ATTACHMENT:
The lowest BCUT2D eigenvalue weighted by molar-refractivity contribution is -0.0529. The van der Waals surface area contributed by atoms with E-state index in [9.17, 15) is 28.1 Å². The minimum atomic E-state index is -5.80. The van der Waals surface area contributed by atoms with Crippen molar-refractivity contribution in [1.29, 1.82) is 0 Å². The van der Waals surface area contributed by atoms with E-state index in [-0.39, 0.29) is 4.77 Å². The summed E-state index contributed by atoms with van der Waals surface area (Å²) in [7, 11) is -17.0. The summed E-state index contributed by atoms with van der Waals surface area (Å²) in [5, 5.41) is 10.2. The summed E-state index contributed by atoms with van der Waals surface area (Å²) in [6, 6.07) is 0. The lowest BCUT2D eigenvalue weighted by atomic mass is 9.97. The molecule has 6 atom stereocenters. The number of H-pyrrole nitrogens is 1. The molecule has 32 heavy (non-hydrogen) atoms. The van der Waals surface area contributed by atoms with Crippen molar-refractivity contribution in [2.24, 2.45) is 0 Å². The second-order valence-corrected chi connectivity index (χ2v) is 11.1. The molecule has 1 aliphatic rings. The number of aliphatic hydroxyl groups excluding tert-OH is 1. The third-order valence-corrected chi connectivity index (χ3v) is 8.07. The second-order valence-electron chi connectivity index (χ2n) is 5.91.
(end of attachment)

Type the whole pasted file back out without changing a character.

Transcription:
The lowest BCUT2D eigenvalue weighted by molar-refractivity contribution is -0.0529. The van der Waals surface area contributed by atoms with E-state index in [9.17, 15) is 28.1 Å². The minimum atomic E-state index is -5.80. The van der Waals surface area contributed by atoms with Crippen molar-refractivity contribution in [1.29, 1.82) is 0 Å². The van der Waals surface area contributed by atoms with E-state index in [-0.39, 0.29) is 4.77 Å². The summed E-state index contributed by atoms with van der Waals surface area (Å²) in [7, 11) is -17.0. The summed E-state index contributed by atoms with van der Waals surface area (Å²) in [5, 5.41) is 10.2. The summed E-state index contributed by atoms with van der Waals surface area (Å²) in [6, 6.07) is 0. The lowest BCUT2D eigenvalue weighted by atomic mass is 9.97. The molecule has 6 atom stereocenters. The number of H-pyrrole nitrogens is 1. The molecule has 32 heavy (non-hydrogen) atoms. The van der Waals surface area contributed by atoms with Crippen molar-refractivity contribution in [2.24, 2.45) is 0 Å². The second-order valence-corrected chi connectivity index (χ2v) is 11.1. The molecule has 1 aliphatic rings. The number of aliphatic hydroxyl groups excluding tert-OH is 1. The third-order valence-corrected chi connectivity index (χ3v) is 8.07. The second-order valence-electron chi connectivity index (χ2n) is 5.91.